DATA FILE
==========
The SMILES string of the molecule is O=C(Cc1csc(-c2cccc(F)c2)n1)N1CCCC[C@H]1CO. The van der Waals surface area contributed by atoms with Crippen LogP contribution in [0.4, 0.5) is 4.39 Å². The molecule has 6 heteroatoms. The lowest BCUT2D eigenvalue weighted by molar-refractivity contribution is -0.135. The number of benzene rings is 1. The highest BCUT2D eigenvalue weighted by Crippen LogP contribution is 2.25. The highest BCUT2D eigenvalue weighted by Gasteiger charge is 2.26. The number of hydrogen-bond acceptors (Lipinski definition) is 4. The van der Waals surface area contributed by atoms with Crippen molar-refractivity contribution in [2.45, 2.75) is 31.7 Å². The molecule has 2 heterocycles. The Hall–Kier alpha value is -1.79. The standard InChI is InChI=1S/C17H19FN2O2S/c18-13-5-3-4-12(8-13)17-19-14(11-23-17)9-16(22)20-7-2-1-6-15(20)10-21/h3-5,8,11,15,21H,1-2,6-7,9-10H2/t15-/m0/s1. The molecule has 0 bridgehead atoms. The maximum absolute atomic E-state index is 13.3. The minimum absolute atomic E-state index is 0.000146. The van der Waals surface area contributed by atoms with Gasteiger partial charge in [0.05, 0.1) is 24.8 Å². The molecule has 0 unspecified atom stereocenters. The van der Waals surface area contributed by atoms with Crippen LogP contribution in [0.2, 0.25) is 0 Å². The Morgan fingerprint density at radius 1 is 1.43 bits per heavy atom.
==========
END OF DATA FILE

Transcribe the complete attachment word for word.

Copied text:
The SMILES string of the molecule is O=C(Cc1csc(-c2cccc(F)c2)n1)N1CCCC[C@H]1CO. The van der Waals surface area contributed by atoms with Crippen LogP contribution in [0.4, 0.5) is 4.39 Å². The molecule has 6 heteroatoms. The lowest BCUT2D eigenvalue weighted by molar-refractivity contribution is -0.135. The number of benzene rings is 1. The highest BCUT2D eigenvalue weighted by Crippen LogP contribution is 2.25. The highest BCUT2D eigenvalue weighted by Gasteiger charge is 2.26. The number of hydrogen-bond acceptors (Lipinski definition) is 4. The van der Waals surface area contributed by atoms with Crippen molar-refractivity contribution in [2.45, 2.75) is 31.7 Å². The molecule has 2 heterocycles. The Hall–Kier alpha value is -1.79. The standard InChI is InChI=1S/C17H19FN2O2S/c18-13-5-3-4-12(8-13)17-19-14(11-23-17)9-16(22)20-7-2-1-6-15(20)10-21/h3-5,8,11,15,21H,1-2,6-7,9-10H2/t15-/m0/s1. The molecule has 0 bridgehead atoms. The maximum absolute atomic E-state index is 13.3. The minimum absolute atomic E-state index is 0.000146. The van der Waals surface area contributed by atoms with Gasteiger partial charge in [0.05, 0.1) is 24.8 Å². The molecule has 0 unspecified atom stereocenters. The van der Waals surface area contributed by atoms with Crippen LogP contribution in [0.2, 0.25) is 0 Å². The Morgan fingerprint density at radius 1 is 1.43 bits per heavy atom.